]]> (Editor Admin) Volume 12 Issue 1 - 2018 Wed, 14 Mar 2018 16:38:06 +0000
Chronic Viral Hepatitis for the General Practitioner

Chronic viral hepatitis due to hepatitis B (HBV) and hepatitis C (HCV) is a global health concern with almost 500 million people infected and an estimated 1.46 million deaths per year. Many patients are asymptomatic and general practitioners should have a good working knowledge of risk factors and the appropriate tests to make a diagnosis, particularly as hepatitis B testing can be challenging to interpret. The natural history of disease is variable but both infections can lead to cirrhosis and hepatocellular carcinoma. The epidemiology and virology of HBV and HCV differ and their management can be complicated as there has been a huge increase in the number of drugs approved to treat both infections, particularly HCV, over the last few years. This article will provide a review of HBV and HCV for general practitioners who are often the first providers to encounter patients with viral hepatitis. A working knowledge of these conditions will permit a thorough work up and informed discussion with patients.

]]> (Editor Admin) Volume 12 Issue 1 - 2018 Wed, 14 Mar 2018 16:44:37 +0000
Diabetic nephropathy: an overview

Diabetic nephropathy is the major cause of end-stage renal disease. It is characterised by albuminuria and by a progressive relentless decline of the glomerular filtration rate. Current management with optimal blood glucose and blood pressure control prevents and slows disease progression as these factors contribute to disease pathophysiology. There are also new therapies currently being explored, which may have additional benefits.

]]> (Editor Admin) Volume 12 Issue 1 - 2018 Wed, 14 Mar 2018 16:58:08 +0000
Growth in Infants and Preschool Children

Concerns about a child’s growth are commonly encountered in primary care. These concerns may be raised by family members, healthcare colleagues or social care professionals. Steady normal weight gain is a commonly seen as a reassuring sign that an infant or child is healthy.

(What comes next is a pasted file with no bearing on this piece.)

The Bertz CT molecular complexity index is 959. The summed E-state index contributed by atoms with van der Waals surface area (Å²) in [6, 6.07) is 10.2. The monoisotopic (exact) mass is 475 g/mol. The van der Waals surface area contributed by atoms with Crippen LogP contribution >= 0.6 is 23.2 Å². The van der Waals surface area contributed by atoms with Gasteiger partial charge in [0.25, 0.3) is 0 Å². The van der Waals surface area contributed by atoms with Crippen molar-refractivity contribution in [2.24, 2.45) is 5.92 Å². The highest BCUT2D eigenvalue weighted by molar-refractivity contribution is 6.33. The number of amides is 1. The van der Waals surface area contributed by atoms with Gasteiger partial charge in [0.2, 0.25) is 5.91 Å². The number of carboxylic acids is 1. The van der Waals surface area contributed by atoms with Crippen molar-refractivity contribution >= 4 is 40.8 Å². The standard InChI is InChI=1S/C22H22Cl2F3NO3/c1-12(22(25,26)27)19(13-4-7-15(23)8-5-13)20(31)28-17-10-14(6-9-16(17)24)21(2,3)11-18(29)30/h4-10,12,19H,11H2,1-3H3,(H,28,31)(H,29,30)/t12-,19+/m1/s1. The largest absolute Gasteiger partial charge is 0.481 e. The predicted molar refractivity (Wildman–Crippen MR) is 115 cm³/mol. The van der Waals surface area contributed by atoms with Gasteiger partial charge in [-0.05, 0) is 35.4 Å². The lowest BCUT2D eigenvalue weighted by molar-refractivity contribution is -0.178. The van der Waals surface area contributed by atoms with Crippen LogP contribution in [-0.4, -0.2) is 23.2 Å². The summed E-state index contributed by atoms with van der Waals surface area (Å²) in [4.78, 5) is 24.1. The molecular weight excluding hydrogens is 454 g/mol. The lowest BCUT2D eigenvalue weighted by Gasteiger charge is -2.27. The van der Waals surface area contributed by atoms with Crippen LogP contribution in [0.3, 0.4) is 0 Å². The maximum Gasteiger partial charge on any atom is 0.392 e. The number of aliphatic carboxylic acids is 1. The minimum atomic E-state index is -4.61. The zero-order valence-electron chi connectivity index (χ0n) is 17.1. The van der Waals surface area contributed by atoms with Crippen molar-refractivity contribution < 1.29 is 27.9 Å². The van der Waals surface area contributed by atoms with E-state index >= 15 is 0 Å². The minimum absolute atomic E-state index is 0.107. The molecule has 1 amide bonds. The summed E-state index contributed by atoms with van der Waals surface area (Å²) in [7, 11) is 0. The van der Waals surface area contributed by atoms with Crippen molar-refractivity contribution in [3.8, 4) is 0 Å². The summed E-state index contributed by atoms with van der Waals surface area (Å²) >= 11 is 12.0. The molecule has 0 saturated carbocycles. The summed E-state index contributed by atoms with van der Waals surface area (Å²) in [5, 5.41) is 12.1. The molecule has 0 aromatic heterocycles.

Abnormal growth has a wide range of possible aetiologies and is often multifactorial. A key role of the primary care practitioner is to consider the possibility of underlying systemic disease as well as review wider determinants of child health including socioeconomic situation, maternal mental health, parental and family behaviour and safeguarding issues.

Alongside faltering growth, considering what constitutes excessive growth is increasingly relevant in view of rising rates of childhood obesity and the long-term implications for the child and society.

This article presents an approach to assessing growth concerns. The identification of an abnormal pattern of growth should prompt a detailed assessment, management planning with families and sometimes referral for specialist care.

]]> (Editor Admin) Volume 12 Issue 1 - 2018 Wed, 14 Mar 2018 17:01:40 +0000
Principles & Practice of Postnatal Care

The puerperium marks the 6-8 week post-partum period, where the body reverts back to its pre-pregnancy state with the resolution of the anatomical, physiological, endocrine and biochemical changes of pregnancy. Effective postnatal care should include provision of support with regard to breast feeding, emotional wellbeing and management of birth -related complications such as perineal tears, and, advice regarding contraception. Timely recognition and management of complications, which may occur during the postnatal period such as secondary haemorrhage, endometritis, wound infections, venous thrombo-embolism and post-partum psychosis is vital to optimise maternal and neonatal outcomes.

]]> (Editor Admin) Volume 12 Issue 1 - 2018 Wed, 14 Mar 2018 17:12:55 +0000
from the editor...

It has been an odd summer, and autumn has already and will usher in further calamities. On the home front, the Brexit debate has moved from the extreme hardline exit to a softer approach now that that the consequences of the simple IN or OUT vote have been gradually unveiled by a much-divided government and a slightly less divided opposition. I note a that May et al have subtly indicated changes in their stance, with a wish to continue membership of Research organisations (UK has awards of ~ 1 billion Euros per annum from the EU), Security organisations, there has been a shift on immigration………the list goes on. Strangely, as far as the NHS is concerned, NHS England are looking to attract 1000s of doctors, from the EU, to fill the deficit in GPs! I am not entirely certain they will be able to fulfil the need, as EU healthcare professionals are leaving the UK, rather than flocking to it. We shall probably have to turn to the Commonwealth, India, Australia, Canada….to fill the gaps left and additionally to make up deficits from poor workforce planning.